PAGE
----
Chapter 2: Types of Logos

Logos can take on many different forms, from pictures to words to abstract symbols. Graphics allow designers to be expressive in a variety of ways. This freedom of expression translates into the logos that you see every day. Each different type of logo offers advantages and disadvantages to both the designer and the person, product, or organization that the logo identifies. In this chapter, I walk you through the main types of logos and what they’re most useful for.

Pictorial Marks

Pictorial marks are drawings—everything from simple line drawings to detailed illustrations—that use a form of literal imagery as the identifier. Pictorial marks make a quicker connection with the audience through already recognizable images. They often require no explanation, regardless of the language or culture.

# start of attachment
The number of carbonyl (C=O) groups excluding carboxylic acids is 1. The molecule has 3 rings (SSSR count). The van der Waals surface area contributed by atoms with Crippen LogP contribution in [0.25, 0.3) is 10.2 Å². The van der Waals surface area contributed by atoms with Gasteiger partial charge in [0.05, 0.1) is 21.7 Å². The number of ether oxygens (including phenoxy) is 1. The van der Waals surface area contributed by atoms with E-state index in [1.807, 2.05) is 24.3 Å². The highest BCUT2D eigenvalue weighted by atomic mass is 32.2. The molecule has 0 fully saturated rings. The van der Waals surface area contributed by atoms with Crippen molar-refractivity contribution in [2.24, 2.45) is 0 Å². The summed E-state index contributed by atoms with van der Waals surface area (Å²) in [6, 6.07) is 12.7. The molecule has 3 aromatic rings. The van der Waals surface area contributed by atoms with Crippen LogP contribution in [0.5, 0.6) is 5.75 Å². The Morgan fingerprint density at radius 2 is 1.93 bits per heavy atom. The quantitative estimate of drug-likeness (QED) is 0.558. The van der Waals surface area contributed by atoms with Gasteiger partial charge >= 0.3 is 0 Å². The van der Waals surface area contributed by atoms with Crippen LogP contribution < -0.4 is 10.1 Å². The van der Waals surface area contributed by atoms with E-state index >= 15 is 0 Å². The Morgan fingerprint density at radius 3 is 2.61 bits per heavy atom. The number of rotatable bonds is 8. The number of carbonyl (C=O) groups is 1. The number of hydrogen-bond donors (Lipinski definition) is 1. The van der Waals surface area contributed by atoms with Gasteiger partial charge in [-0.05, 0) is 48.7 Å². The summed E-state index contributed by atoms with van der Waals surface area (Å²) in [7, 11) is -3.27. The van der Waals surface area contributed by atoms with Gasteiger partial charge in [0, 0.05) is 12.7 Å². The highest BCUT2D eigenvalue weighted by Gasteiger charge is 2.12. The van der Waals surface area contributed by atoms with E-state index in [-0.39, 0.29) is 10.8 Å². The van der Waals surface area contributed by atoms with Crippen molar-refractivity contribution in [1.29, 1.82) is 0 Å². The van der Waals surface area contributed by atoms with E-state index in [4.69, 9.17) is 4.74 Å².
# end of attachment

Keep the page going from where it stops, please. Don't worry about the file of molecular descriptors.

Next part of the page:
The one downside to pictorial marks is that they often require assisting typography to get the message across. That said, some of the larger brands have dropped the typography from their logos altogether. This is becoming a popular trend and one that only helps to simplify the design, in addition to making it more memorable and iconic. As I was writing this book, the international coffeehouse chain Starbucks announced that its logo would be displayed free of type.

Perhaps the most popular and well-known logo that’s a pictorial mark is the logo for Apple. Believe it or not, Apple hasn’t always used such a clean and literal image to help translate the brand name. ...

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